You are the most important person now, if you take good care of yourself then you will be able to take a fantastic care for your baby (it won't work other way around wink )

All the best!! you are amazing!!

hubbahubster Fri 13-Jun-14 16:37:08

Since you enjoyed it last time, it could be worth doing at least a bit of breastfeeding, especially at the very beginning so baby can have the colostrum. Would it be easy enough to switch back to your regular meds as soon as you felt you needed?

Thurlow Fri 13-Jun-14 16:43:24

I would try the milder anti-depressants now and see if they work for you. If they don't, you can switch back to the stronger ones, but if they do you can give breastfeeding a go with this baby if you want to.

The most important thing though is to remember that if it ends up being formula from birth that's fine too, you are still feeding your baby. You already mention the positives above (OH or family doing night feeds, ahh, bliss!) so remember them if it turns out that you do formula feed, and don't beat yourself up about it.

I guess something at sometime would prompt the discussion of lowering your meds, so maybe it would help you to separate out the meds and the breastfeeding in your head, if that will take away any pressure?

whiteblossom Fri 13-Jun-14 16:52:31

personally I think you need to consider staying stable, overall this might be best for you and your family. You need to be well, and you need to be well even more so after a newborn.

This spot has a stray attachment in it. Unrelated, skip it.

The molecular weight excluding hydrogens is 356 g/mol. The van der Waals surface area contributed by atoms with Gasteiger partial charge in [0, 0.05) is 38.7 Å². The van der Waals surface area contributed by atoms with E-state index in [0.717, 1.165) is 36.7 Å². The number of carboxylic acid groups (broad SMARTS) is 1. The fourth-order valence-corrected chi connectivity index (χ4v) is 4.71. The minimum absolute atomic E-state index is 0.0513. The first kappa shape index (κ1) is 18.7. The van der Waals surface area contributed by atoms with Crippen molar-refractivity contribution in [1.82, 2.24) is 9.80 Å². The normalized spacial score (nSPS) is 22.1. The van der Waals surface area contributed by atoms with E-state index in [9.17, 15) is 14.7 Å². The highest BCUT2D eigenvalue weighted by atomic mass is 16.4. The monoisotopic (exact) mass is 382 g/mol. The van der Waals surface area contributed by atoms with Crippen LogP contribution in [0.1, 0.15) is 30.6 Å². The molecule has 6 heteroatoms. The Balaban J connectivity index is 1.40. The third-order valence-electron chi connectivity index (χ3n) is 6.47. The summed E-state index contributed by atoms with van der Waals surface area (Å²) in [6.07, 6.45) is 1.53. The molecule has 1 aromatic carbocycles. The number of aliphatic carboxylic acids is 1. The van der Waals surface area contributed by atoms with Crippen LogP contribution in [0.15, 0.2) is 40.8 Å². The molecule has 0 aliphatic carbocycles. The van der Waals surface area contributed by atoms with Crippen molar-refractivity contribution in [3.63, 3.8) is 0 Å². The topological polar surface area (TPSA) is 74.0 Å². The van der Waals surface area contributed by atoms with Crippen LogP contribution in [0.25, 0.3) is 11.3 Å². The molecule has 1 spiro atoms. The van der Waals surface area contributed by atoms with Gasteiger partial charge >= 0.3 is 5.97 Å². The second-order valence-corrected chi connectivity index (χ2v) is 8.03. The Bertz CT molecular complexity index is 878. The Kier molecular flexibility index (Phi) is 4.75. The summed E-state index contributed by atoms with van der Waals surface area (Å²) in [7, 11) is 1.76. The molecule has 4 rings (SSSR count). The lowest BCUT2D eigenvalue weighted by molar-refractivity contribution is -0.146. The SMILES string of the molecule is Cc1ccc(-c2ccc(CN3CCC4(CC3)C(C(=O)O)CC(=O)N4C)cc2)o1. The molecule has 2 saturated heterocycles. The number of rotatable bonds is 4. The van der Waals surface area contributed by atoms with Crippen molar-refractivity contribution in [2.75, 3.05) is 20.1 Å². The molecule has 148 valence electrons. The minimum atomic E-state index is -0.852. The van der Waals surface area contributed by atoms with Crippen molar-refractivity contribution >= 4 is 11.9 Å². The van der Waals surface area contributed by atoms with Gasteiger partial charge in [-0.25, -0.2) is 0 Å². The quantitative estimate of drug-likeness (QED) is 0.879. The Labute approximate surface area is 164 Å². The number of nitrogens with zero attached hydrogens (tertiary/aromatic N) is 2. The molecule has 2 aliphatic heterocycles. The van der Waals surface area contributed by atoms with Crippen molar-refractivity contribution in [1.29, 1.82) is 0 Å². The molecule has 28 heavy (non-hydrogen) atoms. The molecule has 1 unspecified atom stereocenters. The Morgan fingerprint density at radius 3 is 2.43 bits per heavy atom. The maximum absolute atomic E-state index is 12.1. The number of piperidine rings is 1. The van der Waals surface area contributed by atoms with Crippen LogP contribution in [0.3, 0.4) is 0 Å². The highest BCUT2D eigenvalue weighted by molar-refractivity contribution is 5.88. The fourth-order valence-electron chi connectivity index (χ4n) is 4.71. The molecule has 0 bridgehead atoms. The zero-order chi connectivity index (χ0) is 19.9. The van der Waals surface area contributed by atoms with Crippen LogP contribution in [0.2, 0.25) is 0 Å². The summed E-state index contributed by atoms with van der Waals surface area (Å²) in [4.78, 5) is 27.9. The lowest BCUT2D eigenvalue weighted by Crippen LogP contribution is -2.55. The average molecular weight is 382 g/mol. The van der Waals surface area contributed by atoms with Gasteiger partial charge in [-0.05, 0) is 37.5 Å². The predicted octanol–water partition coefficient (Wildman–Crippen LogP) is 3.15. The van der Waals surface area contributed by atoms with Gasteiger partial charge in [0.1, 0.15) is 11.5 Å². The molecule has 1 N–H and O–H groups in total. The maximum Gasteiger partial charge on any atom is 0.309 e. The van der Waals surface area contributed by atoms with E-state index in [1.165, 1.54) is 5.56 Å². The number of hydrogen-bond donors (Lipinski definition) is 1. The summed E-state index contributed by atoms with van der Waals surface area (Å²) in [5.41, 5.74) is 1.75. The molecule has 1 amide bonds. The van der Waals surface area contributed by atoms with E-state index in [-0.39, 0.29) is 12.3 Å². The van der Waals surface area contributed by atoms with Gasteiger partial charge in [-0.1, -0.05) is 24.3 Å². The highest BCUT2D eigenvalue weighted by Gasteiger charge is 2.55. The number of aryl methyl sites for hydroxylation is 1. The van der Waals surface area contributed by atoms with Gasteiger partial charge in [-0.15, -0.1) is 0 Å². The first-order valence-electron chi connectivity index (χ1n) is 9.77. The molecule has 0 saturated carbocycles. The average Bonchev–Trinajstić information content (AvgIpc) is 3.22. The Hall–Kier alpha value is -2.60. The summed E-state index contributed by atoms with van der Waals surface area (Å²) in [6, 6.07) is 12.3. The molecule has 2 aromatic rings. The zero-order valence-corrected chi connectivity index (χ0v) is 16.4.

However if you have your heart set on bf, then now might be a good time to try new drug- but bear in mind that if it dosent suit you then you can go back to the original drug and FF.

I speak as someone that suffered very badly with PND after PFB. Whatever you decide, make sure it is your decision and that you know you have options, nothing is set in stone.

You don't have to do the same for both children, your health dictates that. My mum bf me but not my brother, she was far too ill after having him to even try. You do what you can at the time.

all the best x

peeapod Fri 13-Jun-14 16:53:34

ok i have a couple links for you to have a browse of..
this outlines per week all the different benefits of bfing. have a google for benefits of breast feeding by week there may be more..

I also stumbled upon this blog which is the same situation you are facing..

I have mh problems and its meant that after 5 weeks of bfing i have reduced the evening n night feeds and turned to formula..

its been emotional, but its a good balance/compromise for now. remember that feeding your baby is one aspect of their whole life. how they are fed is imo less important than the fact that they are.. as long as they can bond with you and get all the other love and stuff they need..

ithoughtofitfirst Fri 13-Jun-14 17:08:44

Aww thanks ladies these are really helpful suggestions. I really really appreciate your time.

I am so torn. I look back on breastfeeding really fond despite it being such a dark time.. quiet time with the boy, pumping 4oz out of one boob so I could go shopping with my mum. steralising my little pump etc

BUT that first night my husband said 'i'll take him tonight' after 9 weeks of no sleep!!

lljkk Fri 13-Jun-14 17:14:56

combi feeding works brilliant for some, too.

widdle Fri 13-Jun-14 17:20:31